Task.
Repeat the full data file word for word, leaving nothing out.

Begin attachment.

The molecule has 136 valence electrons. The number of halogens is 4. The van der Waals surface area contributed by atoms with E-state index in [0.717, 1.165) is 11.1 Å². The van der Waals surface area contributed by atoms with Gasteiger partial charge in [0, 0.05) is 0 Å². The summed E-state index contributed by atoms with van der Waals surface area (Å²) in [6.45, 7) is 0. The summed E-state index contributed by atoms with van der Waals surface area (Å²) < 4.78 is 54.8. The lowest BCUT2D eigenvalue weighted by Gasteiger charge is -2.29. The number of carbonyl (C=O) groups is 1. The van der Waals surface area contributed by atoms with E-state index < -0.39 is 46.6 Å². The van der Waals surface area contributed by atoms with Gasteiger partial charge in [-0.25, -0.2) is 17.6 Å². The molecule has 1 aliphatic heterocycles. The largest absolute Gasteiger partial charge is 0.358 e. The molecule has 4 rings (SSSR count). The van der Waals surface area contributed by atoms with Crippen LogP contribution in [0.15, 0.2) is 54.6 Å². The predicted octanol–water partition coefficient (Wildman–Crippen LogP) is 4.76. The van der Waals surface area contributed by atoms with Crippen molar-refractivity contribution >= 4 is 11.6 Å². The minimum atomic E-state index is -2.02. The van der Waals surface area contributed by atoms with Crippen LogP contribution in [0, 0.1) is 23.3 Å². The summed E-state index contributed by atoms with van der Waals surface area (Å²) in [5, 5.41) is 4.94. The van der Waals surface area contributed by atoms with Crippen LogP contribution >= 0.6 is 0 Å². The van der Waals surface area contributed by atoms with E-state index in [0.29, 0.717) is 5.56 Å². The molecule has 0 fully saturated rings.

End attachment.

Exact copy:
The molecule has 136 valence electrons. The number of halogens is 4. The van der Waals surface area contributed by atoms with E-state index in [0.717, 1.165) is 11.1 Å². The van der Waals surface area contributed by atoms with Gasteiger partial charge in [0, 0.05) is 0 Å². The summed E-state index contributed by atoms with van der Waals surface area (Å²) in [6.45, 7) is 0. The summed E-state index contributed by atoms with van der Waals surface area (Å²) < 4.78 is 54.8. The lowest BCUT2D eigenvalue weighted by Gasteiger charge is -2.29. The number of carbonyl (C=O) groups is 1. The van der Waals surface area contributed by atoms with E-state index < -0.39 is 46.6 Å². The van der Waals surface area contributed by atoms with Gasteiger partial charge in [-0.25, -0.2) is 17.6 Å². The molecule has 1 aliphatic heterocycles. The largest absolute Gasteiger partial charge is 0.358 e. The molecule has 4 rings (SSSR count). The van der Waals surface area contributed by atoms with Crippen LogP contribution in [0.15, 0.2) is 54.6 Å². The predicted octanol–water partition coefficient (Wildman–Crippen LogP) is 4.76. The van der Waals surface area contributed by atoms with Crippen molar-refractivity contribution >= 4 is 11.6 Å². The minimum atomic E-state index is -2.02. The van der Waals surface area contributed by atoms with Crippen LogP contribution in [0, 0.1) is 23.3 Å². The summed E-state index contributed by atoms with van der Waals surface area (Å²) in [5, 5.41) is 4.94. The van der Waals surface area contributed by atoms with Crippen LogP contribution >= 0.6 is 0 Å². The van der Waals surface area contributed by atoms with E-state index in [0.29, 0.717) is 5.56 Å². The molecule has 0 fully saturated rings.